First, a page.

Marten, B. (Brian Ernest) (1971) The geology of the Western Arm Group, Green Bay, Newfoundland. Masters thesis, Memorial University of Newfoundland.
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The Western Arm area is underlain by mafic volcanic rocks of early Ordovician age, comprising the Lush's Bight Group succeeded conformably by the Western Arm Group. The Lush's Bight Group is composed of monotonous altered pillow basalts of great but unknown thickness. The study shows that the alteration, which dies out at the top of the Group, is an early event probably related to inherrent heat in the volcanic pile. The Western Arm Group, defined in this study, consists of a lower tuff formation, a middle pillow basalt formation and an upper formation comprising a lower tuff, and an upper agglomerate member. The tuffs are waterlain and include basic, intermediate and dacitic varieties with interbedded slump-breccias and minor chert and argillite horizons. -- Intrusion of gabbroic sills and a small quartz diorite pluton pre-dated a regional deformation. Evidence suggests that the intrusive rocks form a suite genetically related to the volcanism. -- A sub-vertical penetrative cleavage is zonally developed in the lower part of the succession but dies out below the middle of the Western Arm Group. A series of sinistral faults are sub-parallel to the cleavage and are believed to have developed during the folding. Folds are on a large scale, and the Western Arm Group is inferred to lie on the south limb of a major ENE-trending syncline. Metamorphism related to the folding was mainly limited to growth of chlorite and fibrous amphibole on the cleavage planes. -- Two major dextral wrench faults post-date the folding, and may be related to the Birchy Lake fault and the Cabot fault system. -- Comparison with other areas suggests that the Western Arm Group may be correlated with the Cutwell Group and with the Snooks Arm Group.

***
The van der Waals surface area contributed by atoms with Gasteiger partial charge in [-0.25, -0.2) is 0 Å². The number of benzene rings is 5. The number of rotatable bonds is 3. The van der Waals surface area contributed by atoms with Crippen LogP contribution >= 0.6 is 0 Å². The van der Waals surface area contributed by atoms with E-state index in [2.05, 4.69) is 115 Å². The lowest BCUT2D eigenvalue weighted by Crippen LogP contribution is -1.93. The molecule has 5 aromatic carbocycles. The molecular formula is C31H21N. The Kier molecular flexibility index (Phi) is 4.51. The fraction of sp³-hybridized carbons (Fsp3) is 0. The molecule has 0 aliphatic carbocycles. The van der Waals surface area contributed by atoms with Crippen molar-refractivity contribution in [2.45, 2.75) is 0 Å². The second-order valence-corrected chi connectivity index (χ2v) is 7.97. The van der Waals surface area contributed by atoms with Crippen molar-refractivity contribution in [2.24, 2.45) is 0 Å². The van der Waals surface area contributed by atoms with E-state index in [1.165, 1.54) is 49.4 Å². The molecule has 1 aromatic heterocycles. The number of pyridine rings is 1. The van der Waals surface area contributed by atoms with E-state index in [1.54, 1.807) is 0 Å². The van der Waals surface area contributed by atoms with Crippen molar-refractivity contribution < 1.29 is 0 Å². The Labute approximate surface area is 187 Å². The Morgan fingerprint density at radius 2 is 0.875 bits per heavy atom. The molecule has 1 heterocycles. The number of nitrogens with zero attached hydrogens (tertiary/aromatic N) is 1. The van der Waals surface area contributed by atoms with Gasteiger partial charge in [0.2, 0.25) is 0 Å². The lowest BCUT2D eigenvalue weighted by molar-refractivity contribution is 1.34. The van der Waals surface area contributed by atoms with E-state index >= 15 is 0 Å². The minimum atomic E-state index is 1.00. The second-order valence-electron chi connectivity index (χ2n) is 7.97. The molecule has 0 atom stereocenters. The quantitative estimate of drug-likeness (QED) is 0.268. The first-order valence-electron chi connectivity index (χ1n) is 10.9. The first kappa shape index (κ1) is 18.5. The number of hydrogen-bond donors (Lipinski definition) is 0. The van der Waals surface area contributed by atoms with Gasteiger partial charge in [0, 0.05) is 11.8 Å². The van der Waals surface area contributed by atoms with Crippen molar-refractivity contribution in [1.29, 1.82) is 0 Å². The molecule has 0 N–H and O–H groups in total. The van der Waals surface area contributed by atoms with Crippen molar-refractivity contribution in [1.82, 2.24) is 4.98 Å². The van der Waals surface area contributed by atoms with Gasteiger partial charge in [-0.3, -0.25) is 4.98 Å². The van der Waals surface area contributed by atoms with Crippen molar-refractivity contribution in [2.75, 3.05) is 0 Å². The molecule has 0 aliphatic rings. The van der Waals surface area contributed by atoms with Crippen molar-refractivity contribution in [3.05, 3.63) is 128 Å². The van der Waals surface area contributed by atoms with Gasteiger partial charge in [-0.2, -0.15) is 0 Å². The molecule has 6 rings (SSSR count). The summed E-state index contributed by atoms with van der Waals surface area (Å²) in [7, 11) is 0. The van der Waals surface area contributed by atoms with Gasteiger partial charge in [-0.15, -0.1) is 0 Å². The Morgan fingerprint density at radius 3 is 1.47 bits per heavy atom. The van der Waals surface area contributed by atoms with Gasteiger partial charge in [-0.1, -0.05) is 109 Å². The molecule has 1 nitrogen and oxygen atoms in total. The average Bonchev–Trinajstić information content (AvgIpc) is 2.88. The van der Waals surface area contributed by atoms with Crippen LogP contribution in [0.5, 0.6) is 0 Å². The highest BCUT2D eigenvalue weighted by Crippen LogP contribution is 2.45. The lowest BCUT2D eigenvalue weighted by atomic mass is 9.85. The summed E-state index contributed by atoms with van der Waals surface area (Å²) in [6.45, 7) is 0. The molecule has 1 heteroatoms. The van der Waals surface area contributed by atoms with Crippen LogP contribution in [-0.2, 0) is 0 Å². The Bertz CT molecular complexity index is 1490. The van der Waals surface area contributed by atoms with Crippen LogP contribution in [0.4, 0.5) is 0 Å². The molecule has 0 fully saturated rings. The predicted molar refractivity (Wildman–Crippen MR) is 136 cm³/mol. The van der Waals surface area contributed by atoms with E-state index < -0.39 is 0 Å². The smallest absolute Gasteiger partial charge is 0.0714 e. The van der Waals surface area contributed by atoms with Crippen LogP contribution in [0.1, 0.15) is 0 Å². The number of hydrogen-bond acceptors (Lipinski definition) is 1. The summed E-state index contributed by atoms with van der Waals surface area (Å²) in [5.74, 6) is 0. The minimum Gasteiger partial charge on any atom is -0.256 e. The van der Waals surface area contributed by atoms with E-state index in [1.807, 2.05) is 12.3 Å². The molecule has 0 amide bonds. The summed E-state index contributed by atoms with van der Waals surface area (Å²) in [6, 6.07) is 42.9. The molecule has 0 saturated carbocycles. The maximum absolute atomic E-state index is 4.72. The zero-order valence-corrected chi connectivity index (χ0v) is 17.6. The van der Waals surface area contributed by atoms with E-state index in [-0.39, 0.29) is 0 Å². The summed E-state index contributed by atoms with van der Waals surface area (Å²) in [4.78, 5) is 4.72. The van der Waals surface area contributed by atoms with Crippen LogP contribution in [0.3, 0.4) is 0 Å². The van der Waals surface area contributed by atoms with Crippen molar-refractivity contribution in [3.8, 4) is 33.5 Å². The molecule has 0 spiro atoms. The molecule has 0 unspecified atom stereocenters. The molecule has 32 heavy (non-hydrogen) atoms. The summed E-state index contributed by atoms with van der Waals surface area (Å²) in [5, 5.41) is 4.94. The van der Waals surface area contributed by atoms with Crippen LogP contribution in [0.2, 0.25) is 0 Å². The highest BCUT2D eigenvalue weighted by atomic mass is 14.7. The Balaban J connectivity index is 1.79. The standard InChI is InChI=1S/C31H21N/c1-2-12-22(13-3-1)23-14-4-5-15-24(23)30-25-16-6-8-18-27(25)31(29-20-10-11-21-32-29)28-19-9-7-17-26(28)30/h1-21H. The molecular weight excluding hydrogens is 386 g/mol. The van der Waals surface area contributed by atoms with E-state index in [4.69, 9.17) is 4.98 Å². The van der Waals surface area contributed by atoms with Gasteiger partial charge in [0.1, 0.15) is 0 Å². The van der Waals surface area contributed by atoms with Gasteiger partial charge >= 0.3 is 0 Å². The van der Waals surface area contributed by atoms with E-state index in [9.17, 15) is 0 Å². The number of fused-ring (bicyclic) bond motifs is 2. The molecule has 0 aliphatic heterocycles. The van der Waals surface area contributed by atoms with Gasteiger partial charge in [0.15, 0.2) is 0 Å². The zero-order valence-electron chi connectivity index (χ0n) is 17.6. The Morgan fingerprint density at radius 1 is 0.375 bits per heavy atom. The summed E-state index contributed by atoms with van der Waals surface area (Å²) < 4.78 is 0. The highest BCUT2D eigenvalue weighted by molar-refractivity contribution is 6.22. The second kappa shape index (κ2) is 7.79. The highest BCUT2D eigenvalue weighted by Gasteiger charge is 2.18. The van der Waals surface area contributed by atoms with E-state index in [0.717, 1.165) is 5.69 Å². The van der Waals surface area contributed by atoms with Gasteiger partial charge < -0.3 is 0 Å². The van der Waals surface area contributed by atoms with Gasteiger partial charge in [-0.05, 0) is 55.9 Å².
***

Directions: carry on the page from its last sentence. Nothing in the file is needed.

|Item Type:||Thesis (Masters)|
|Additional Information:||Bibliography: leaves -63. -- The abstract (p. v-vi) has been moved ahead of other pages during binding.|
|Department(s):||Science, Faculty of > Earth Sciences|
|Geographic Location:||Canada--Newfoundland and Labrador--Green Bay|
|Library of Congress Subject Heading:||Geology--Newfoundland and Labrador--Green Bay|
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